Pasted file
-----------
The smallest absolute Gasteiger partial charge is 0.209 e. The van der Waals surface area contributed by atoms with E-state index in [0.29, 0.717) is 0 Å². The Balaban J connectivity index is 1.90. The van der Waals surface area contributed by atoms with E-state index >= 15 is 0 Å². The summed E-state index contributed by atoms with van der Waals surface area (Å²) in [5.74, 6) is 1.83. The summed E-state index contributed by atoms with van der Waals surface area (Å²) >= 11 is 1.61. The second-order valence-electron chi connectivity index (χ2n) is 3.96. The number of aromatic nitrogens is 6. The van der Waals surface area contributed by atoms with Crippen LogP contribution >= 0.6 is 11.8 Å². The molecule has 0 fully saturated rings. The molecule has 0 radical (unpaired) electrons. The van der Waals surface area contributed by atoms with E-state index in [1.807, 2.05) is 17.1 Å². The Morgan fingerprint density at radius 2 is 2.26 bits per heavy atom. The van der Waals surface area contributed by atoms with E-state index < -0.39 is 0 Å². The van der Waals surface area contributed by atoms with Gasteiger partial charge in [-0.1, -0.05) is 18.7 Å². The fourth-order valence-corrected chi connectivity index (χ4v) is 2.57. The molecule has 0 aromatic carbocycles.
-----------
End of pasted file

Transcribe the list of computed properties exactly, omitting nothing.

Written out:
The smallest absolute Gasteiger partial charge is 0.209 e. The van der Waals surface area contributed by atoms with E-state index in [0.29, 0.717) is 0 Å². The Balaban J connectivity index is 1.90. The van der Waals surface area contributed by atoms with E-state index >= 15 is 0 Å². The summed E-state index contributed by atoms with van der Waals surface area (Å²) in [5.74, 6) is 1.83. The summed E-state index contributed by atoms with van der Waals surface area (Å²) >= 11 is 1.61. The second-order valence-electron chi connectivity index (χ2n) is 3.96. The number of aromatic nitrogens is 6. The van der Waals surface area contributed by atoms with Crippen LogP contribution >= 0.6 is 11.8 Å². The molecule has 0 fully saturated rings. The molecule has 0 radical (unpaired) electrons. The van der Waals surface area contributed by atoms with E-state index in [1.807, 2.05) is 17.1 Å². The Morgan fingerprint density at radius 2 is 2.26 bits per heavy atom. The van der Waals surface area contributed by atoms with E-state index < -0.39 is 0 Å². The van der Waals surface area contributed by atoms with Gasteiger partial charge in [-0.1, -0.05) is 18.7 Å². The fourth-order valence-corrected chi connectivity index (χ4v) is 2.57. The molecule has 0 aromatic carbocycles.